|Guest artist Sean Jones takes care of business as bandleader Steve Allee looks on.|
The concert was focused on a celebration of Freddie Hubbard, born here 80 years ago and commonly boosted into the pantheon of Indianapolis jazz musicians.
Of the three names occupying the top niches in the Indianapolis wing of those who made their first splash in the middle decades of the last century, Hubbard in my view doesn't have the same luster as men who advanced their instrument in jazz as much as trombonist J.J. Johnson and guitarist Wes Montgomery.
His greatness has a lot to do with timing and the way he fitted smoothly into one of the the music's most fruitful eras, especially as represented on the Blue Note label. And two of the monuments of the avant-garde, John Coltrane's "Ascension" and Ornette Coleman's "Free Jazz," featured the burgeoning talent of the precocious Hubbard. He is a figure to reckon with on so much of the 1960s forward-looking mainstream, and briefly showed in the subsequent decade that he had something to contribute to "fusion" before that sub-genre washed out.
At any rate, he is worth celebrating as a player and writer with unimpeachable Hoosier roots, but it's difficult to understand the aura that surrounds him as a crucial influence. Jones pegs Hubbard as such a figure, and he is not alone in this estimate. Sometimes I'm inclined to sign on to such kudos, and I leaned that way in my review of this festival's opening night. Nonetheless, though I never heard Hubbard live, it was more fun to get a lot of Sean Jones Friday than it was to imagine up there on the Cabaret stage the ghostly reappearance of the man he was celebrating.
Jones displayed a wider expressive range than his hero. His technique seemed more solid than what I hear on Hubbard's records. (If you choose to play so many high notes, shouldn't you split fewer of them?) Maybe it's a matter of standing on the shoulders of a giant, but I liked the way Jones made the most of his high regard for Freddie: He was never wedded to lots of notes on fast pieces ("Bird Like"), but throughout found a way to vary any approach deep into Hubbard territory with something of his own, more understated and patient.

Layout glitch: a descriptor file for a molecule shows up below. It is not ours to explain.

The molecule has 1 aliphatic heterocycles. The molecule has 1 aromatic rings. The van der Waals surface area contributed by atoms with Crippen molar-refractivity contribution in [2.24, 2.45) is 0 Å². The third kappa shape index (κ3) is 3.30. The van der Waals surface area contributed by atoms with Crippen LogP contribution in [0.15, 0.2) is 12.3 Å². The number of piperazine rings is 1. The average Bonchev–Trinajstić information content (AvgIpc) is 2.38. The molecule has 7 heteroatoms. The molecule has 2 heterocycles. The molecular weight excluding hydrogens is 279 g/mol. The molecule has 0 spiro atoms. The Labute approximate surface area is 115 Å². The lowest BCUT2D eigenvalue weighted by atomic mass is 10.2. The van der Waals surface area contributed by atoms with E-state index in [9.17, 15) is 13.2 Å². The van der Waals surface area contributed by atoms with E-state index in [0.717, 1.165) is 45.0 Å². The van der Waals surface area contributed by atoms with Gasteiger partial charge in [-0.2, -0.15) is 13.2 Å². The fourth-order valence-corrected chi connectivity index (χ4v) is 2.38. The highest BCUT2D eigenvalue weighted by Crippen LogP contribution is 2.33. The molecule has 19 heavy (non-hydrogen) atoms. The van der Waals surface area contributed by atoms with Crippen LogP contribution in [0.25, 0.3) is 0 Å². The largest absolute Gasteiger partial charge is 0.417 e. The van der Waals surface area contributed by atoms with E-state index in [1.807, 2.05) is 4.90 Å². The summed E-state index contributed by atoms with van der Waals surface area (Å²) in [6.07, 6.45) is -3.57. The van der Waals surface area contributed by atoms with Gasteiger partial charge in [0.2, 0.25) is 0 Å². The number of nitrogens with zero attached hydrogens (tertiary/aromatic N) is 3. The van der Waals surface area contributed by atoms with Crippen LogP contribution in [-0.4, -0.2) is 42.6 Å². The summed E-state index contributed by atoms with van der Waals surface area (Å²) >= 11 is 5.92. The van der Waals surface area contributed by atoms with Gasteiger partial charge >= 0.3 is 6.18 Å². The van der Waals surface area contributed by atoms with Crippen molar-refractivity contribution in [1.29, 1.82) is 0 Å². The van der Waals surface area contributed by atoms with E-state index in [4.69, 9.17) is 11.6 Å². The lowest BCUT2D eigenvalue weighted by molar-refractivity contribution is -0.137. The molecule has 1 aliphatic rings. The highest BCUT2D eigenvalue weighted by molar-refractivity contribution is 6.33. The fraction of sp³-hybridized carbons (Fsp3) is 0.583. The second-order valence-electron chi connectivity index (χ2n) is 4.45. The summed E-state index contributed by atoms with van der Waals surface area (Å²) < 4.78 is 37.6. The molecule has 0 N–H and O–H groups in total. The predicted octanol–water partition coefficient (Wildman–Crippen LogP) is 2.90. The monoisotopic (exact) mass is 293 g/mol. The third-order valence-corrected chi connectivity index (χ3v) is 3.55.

That showed up on a favorite Hubbard composition, "Little Sunflower," in which Jones launched his solo in the low register, coloring it with some half-valving. Gradually he became more flamboyant, somewhat in the Hubbard manner; but he never abandoned an apparent interest in finding something fresh to say in the piece, giving it a bluesy cast without distortion. The tone for this first-class statement had been set by Freddie Mendoza's trombone solo — smoothly laid out, trying a little tenderness, but still assertive.
Jones' work with the band was thoroughly sympathetic and supportive of the first-class arrangements, several of them by bandleader Allee. "Red Clay," from the cusp of Hubbard's transition away from hard-bop into a more marketable idiom, was fun to hear. The catchy tune has an unfortunate way of reminding me of Bobby Hebb's pop hit "Sunny," which was paraphrased in several solos, but it's one of the Hubbard originals that helps keep his flame burning brightly.
The 17-piece band distinguished itself in its lead-off performance of "The Song Is You," in a jumpy arrangement that had the virtue of putting the ensemble through an aerobic warm-up. It incorporated burning features for altoist Michael Stricklin and drummer Steve Houghton (who throughout both sets displayed all one might ask of a big-band percussionist).
Subsequent challenges were met in the solos and the multifaceted group presence along the way; backing riffs behind the soloists were always exciting and to the point. Another standard, "You've Changed," was a miracle of tone color shifts, framed by bass clarinet and four flutes at start and finish.
After "The Song Is You," Jones was onstage pretty consistently, always focused and stylistically adept. Among the many concise descriptions of Hubbard, the guest trumpeter exemplified the one Wynton Marsalis offered as an obituary — "exuberant." Jones never strayed into anything resembling the wicked phrase Whitney Balliett of The New Yorker once hung on the Indianapolis icon: "glassy vacuity."
[Photo by Mark Sheldon]